Noach a the protagonist but not in the typical way we think of heroes. He has a goal to accomplish with severe obstacles in his way. The entire society, as one powerful force, presents itself as his antagonist, opposing him at every turn. He was given a task by God to build an ark. Our rabbis tell us that it took him 120 years to build it. The ark was not only to serve as a place of refuge for him, his family, and the animals if the flood came. First and foremost, it was an instrument or catalyst for instruction, to teach the people to change their ways. The flood could be averted. People would see him building day after day, year after year. Perhaps someone  would ask him, “Noach, what on earth are you doing?” That would be his opportunity to engage them in  discussion and learning, re-examining their ideas of life and God.

Instead, however, the building of the ark became a source of ridicule and derision to Noach. The society was too corrupt by that time. The Ramban says, “You don’t need a prophet to tell you not to steal and commit violence.” Any rational person, even someone chasing their whole life for physical enjoyments and objects knows that without at least the basic notions of ownership and private property, there can be no society. Rabbi Yossi taught, “ Let your friend’s property be as dear to you as your own.” (Ethics of the Fathers, 2:12) Would that that be true!

In his famous “Letter on Martyrdom,” the Rambam discusses the issue of living in a corrupt society. If you cannot leave it, you must minimize as much as possible  your interaction with it. Since the whole of humanity was corrupt, Noach had no place to escape. He did the only thing he could do. Withdraw as much as possible. Save yourself and family first. This was an extremely challenging and daunting hurtle to overcome given the natural human instinct and emotion to be social, to be with other people, to have friends. “Who is strong? A person who conquers his emotions.” (Pirkei Avot, 4:1) He had to go it alone.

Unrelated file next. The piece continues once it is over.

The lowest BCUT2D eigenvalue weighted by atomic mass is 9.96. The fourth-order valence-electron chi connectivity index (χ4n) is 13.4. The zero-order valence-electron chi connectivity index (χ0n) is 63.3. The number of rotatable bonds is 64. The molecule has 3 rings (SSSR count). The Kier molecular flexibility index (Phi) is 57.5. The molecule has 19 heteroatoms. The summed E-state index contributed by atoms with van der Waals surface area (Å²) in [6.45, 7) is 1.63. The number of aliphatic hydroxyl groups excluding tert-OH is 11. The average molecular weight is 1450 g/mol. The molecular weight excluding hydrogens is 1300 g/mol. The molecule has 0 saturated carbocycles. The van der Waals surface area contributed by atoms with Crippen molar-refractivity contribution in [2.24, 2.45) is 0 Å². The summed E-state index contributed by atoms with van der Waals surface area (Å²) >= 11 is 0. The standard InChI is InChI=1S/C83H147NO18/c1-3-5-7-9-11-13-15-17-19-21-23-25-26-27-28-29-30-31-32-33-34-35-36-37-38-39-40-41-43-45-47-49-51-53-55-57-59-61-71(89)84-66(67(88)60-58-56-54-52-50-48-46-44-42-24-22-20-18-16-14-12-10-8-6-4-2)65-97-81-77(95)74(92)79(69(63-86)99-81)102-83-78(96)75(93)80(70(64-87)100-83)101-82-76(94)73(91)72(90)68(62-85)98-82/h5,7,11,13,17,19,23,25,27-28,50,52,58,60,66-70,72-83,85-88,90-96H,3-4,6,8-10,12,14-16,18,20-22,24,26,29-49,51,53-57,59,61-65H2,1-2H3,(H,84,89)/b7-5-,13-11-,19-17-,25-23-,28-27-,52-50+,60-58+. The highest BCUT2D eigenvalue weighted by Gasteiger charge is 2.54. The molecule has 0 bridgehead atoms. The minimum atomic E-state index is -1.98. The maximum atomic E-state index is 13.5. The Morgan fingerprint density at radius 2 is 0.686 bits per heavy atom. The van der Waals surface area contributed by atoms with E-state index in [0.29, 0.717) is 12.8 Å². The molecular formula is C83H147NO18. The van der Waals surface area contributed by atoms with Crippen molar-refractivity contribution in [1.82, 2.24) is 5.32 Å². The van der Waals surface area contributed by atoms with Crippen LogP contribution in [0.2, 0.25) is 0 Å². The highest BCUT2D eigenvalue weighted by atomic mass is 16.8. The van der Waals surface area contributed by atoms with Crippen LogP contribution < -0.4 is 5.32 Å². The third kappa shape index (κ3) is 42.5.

Noach’s total recoil from society, as extreme as it was, was a necessary, in-line with the famous teaching of the sage, Hillel,  “If I am not for myself, who is for me? If I am only for myself, what am I? And if not now, when?” (Pirkei Avot, 1:14) The Rambam beautifully explains these statements as an exhortation to look deeply into yourself and do what you need to do to protect your soul.  Furthermore, each of us must start this process as early as we can; It is an ongoing self-evaluation. We can’t help others if we are not first truly aware and knowledgeable as to what makes us tick. What impulses and forces am I susceptible to? Then, I may first have to realign my values, straighten myself out, keep myself in-tow before I can help others. That is why Torah maintains the earlier the training in proper character traits and mitzvot, the better chance that person has in living with correct values.

Noach is true hero, the protagonist opposed by everyone else in the world. His model is an important one, a lesson for us today. While we don’t live in a society as corrupt as his, nevertheless, we need to look at the corrupting influences our culture does present as acceptable and normal, enlightened, and modern. Modern trends have even altered the core of some of our time-honored Jewish values and way of life.

Let us use this coming Shabbat and every Shabbat as a time for learning, self-reflection and reconnecting with our Torah values, eschewing those that are antithetical and alien to them. A little self-reflection can go a long way.

Shabbat Shalom,

Rabbi Robert Kaplan